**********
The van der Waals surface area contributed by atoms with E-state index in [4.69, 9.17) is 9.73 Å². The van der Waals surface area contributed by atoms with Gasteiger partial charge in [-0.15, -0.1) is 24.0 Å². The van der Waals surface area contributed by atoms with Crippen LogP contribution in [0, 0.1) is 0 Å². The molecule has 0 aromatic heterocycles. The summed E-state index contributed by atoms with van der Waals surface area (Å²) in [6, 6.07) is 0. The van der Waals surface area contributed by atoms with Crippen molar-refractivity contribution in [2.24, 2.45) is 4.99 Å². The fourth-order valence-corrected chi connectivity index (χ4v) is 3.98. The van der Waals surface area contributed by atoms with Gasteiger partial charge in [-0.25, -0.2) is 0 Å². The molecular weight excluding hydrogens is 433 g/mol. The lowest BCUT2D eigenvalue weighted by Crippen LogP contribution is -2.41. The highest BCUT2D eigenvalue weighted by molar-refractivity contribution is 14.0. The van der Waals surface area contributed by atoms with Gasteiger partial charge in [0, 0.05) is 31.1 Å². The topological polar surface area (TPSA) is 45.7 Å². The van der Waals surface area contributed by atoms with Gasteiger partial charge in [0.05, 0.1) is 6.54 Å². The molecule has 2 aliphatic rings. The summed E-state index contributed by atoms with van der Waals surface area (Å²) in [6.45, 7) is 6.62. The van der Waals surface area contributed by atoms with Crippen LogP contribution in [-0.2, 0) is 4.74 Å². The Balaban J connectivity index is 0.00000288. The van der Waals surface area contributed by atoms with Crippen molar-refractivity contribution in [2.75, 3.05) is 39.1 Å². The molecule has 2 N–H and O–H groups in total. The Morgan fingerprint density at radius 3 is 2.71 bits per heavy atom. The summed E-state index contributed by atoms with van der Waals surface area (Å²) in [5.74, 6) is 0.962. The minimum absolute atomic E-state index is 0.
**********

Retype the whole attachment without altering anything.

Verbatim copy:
The van der Waals surface area contributed by atoms with E-state index in [4.69, 9.17) is 9.73 Å². The van der Waals surface area contributed by atoms with Gasteiger partial charge in [-0.15, -0.1) is 24.0 Å². The van der Waals surface area contributed by atoms with Crippen LogP contribution in [0, 0.1) is 0 Å². The molecule has 0 aromatic heterocycles. The summed E-state index contributed by atoms with van der Waals surface area (Å²) in [6, 6.07) is 0. The van der Waals surface area contributed by atoms with Crippen molar-refractivity contribution in [2.24, 2.45) is 4.99 Å². The fourth-order valence-corrected chi connectivity index (χ4v) is 3.98. The van der Waals surface area contributed by atoms with Gasteiger partial charge in [-0.25, -0.2) is 0 Å². The molecular weight excluding hydrogens is 433 g/mol. The lowest BCUT2D eigenvalue weighted by Crippen LogP contribution is -2.41. The highest BCUT2D eigenvalue weighted by molar-refractivity contribution is 14.0. The van der Waals surface area contributed by atoms with Gasteiger partial charge in [0, 0.05) is 31.1 Å². The topological polar surface area (TPSA) is 45.7 Å². The van der Waals surface area contributed by atoms with Gasteiger partial charge in [0.05, 0.1) is 6.54 Å². The molecule has 2 aliphatic rings. The summed E-state index contributed by atoms with van der Waals surface area (Å²) in [6.45, 7) is 6.62. The van der Waals surface area contributed by atoms with Crippen LogP contribution in [-0.2, 0) is 4.74 Å². The Balaban J connectivity index is 0.00000288. The van der Waals surface area contributed by atoms with Crippen molar-refractivity contribution in [2.75, 3.05) is 39.1 Å². The molecule has 2 N–H and O–H groups in total. The Morgan fingerprint density at radius 3 is 2.71 bits per heavy atom. The summed E-state index contributed by atoms with van der Waals surface area (Å²) in [5.74, 6) is 0.962. The minimum absolute atomic E-state index is 0.